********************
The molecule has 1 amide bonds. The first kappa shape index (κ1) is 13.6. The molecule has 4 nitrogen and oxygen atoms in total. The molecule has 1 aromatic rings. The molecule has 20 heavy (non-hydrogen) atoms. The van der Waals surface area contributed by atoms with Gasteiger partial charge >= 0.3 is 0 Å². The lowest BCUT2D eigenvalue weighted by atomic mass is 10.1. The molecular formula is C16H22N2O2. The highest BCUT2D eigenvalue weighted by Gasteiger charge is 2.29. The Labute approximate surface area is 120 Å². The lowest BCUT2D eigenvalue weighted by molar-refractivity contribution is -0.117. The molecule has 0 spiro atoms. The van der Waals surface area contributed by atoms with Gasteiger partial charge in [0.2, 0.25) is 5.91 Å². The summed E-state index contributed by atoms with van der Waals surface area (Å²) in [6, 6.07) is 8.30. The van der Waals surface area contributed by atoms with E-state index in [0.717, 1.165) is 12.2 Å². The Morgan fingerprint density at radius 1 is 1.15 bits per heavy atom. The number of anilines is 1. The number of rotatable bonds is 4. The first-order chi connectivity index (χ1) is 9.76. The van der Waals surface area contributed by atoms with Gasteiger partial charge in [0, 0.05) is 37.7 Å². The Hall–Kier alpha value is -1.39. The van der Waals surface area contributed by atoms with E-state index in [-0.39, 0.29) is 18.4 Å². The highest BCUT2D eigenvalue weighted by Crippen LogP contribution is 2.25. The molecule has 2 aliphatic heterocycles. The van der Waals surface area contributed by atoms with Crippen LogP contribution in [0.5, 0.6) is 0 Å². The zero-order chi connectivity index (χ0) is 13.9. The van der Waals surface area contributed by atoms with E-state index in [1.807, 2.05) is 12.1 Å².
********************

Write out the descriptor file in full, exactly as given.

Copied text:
The molecule has 1 amide bonds. The first kappa shape index (κ1) is 13.6. The molecule has 4 nitrogen and oxygen atoms in total. The molecule has 1 aromatic rings. The molecule has 20 heavy (non-hydrogen) atoms. The van der Waals surface area contributed by atoms with Gasteiger partial charge >= 0.3 is 0 Å². The lowest BCUT2D eigenvalue weighted by atomic mass is 10.1. The molecular formula is C16H22N2O2. The highest BCUT2D eigenvalue weighted by Gasteiger charge is 2.29. The Labute approximate surface area is 120 Å². The lowest BCUT2D eigenvalue weighted by molar-refractivity contribution is -0.117. The molecule has 0 spiro atoms. The van der Waals surface area contributed by atoms with Gasteiger partial charge in [0.2, 0.25) is 5.91 Å². The summed E-state index contributed by atoms with van der Waals surface area (Å²) in [6, 6.07) is 8.30. The van der Waals surface area contributed by atoms with E-state index in [0.717, 1.165) is 12.2 Å². The Morgan fingerprint density at radius 1 is 1.15 bits per heavy atom. The number of anilines is 1. The number of rotatable bonds is 4. The first-order chi connectivity index (χ1) is 9.76. The van der Waals surface area contributed by atoms with Gasteiger partial charge in [0, 0.05) is 37.7 Å². The Hall–Kier alpha value is -1.39. The van der Waals surface area contributed by atoms with E-state index in [-0.39, 0.29) is 18.4 Å². The highest BCUT2D eigenvalue weighted by Crippen LogP contribution is 2.25. The molecule has 2 aliphatic heterocycles. The van der Waals surface area contributed by atoms with Crippen LogP contribution in [0.5, 0.6) is 0 Å². The zero-order chi connectivity index (χ0) is 13.9. The van der Waals surface area contributed by atoms with E-state index in [1.807, 2.05) is 12.1 Å².